I've lived in Citrus County my whole life.  It is a great place to live and there are many fun things to do.  One reason some people visit Citrus County is to see manatees.  Since my family decided to open a paddle board business with tours on the Crystal River to see manatees, I thought it would be beneficial to learn more about them.  I wanted to share what I have learned with you.

      Manatees belong to family Trichechidae which also includes dugongs and sirenians.  They are mammals and are also known as sea cows.  Manatees were first spotted by Spanish explorers who thought that they were man-fish creatures.  Many people believe this to be the source of the mermaid myths.   Manatees are very intelligent and have problem solving skills equal to dolphins.   Due to their slow metabolism manatees cannot live in cold water, due to risk of cold stress syndrome which can lead to death.  So, they live in warm, tropical waters.

      Manatees are herbivores (plant eaters) and eat 10% of their bodyweight every day.  Because they eat plants, they must eat in shallow water so they can reach their food.  Manatees drink fresh water, so they normally live in or near a source of fresh water.  Some people even leave their water hoses dripping into the water for the manatees to drink.  This is not good for them as they can become dependent on that source of water.  Therefore people are discouraged from giving food or water to manatees. 

      Full grown manatees can weigh in at 1,000 pounds and can grow to 9 ft. long.  Some manatees have been known to live as long as 60 years.  They are constantly growing new teeth their mouth to replace the teeth which fall out.  Manatees usually have only six teeth at a time.  Since they eat plants, their teeth are large and flat like those of horses and cows.  Manatees are solitary unless mating or migrating, or when it is a mother and her calf.  They are friendly with each other and when two manatees meet they will ''kiss'' by pulling the other manatee's head to theirs with their fins and shaking their heads.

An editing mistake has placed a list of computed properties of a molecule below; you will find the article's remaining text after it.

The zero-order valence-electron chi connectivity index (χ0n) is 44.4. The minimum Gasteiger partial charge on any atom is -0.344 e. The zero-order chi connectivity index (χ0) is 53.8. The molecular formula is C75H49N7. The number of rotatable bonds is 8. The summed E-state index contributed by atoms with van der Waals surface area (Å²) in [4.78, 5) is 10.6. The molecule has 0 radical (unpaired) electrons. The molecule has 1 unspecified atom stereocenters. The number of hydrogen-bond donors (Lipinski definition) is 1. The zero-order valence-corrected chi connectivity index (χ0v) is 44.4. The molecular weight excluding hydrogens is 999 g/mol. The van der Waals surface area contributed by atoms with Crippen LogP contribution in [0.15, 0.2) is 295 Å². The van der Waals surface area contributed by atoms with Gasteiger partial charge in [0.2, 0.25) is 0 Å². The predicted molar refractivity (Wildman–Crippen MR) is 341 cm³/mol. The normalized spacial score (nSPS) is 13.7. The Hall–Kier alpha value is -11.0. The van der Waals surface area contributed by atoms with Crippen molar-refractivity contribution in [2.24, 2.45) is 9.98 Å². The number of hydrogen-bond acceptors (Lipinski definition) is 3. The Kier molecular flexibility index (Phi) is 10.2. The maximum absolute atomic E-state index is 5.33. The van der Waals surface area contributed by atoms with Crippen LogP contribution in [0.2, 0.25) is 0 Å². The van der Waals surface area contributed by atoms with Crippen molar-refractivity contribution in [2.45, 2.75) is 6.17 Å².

Manatees usually swim very slowly, but they can move quickly if they are motivated to.  They sleep close to the surface so that while sleeping they can subconsciously lift their snouts to the surface to take breaths.  Manatees have only one calf every two years.  The calves will nurse for 12 to 18 months, and stay with their mother for their first two years

     One of the biggest dangers to manatees is from motorboats.  This is partly due to their curious natures and because they have to eat in shallow water.  Many manatees have been injured and disfigured by propellors.    Manatees can be killed by red tide (a breakout of microscopic algae).  In 1996, 15% of Florida's manatee population was killed by a red tide outbreak.  Hurricanes and some types of fishing gear are also dangerous to manatees.  Because of these the dangers, manatees are still protected by speed, swimming, and interaction laws.

    There was a time when manatees were endangered in Florida, but their population has rebounded from less than 2,000 to more than 5,000.  Thankfully manatees are doing fairly well right now and tourism is thriving because of them.  My family looks forward to introducing others to these gentle and lovable creatures, and we think paddle boarding is a great way to do that!

 - Seth Corcoran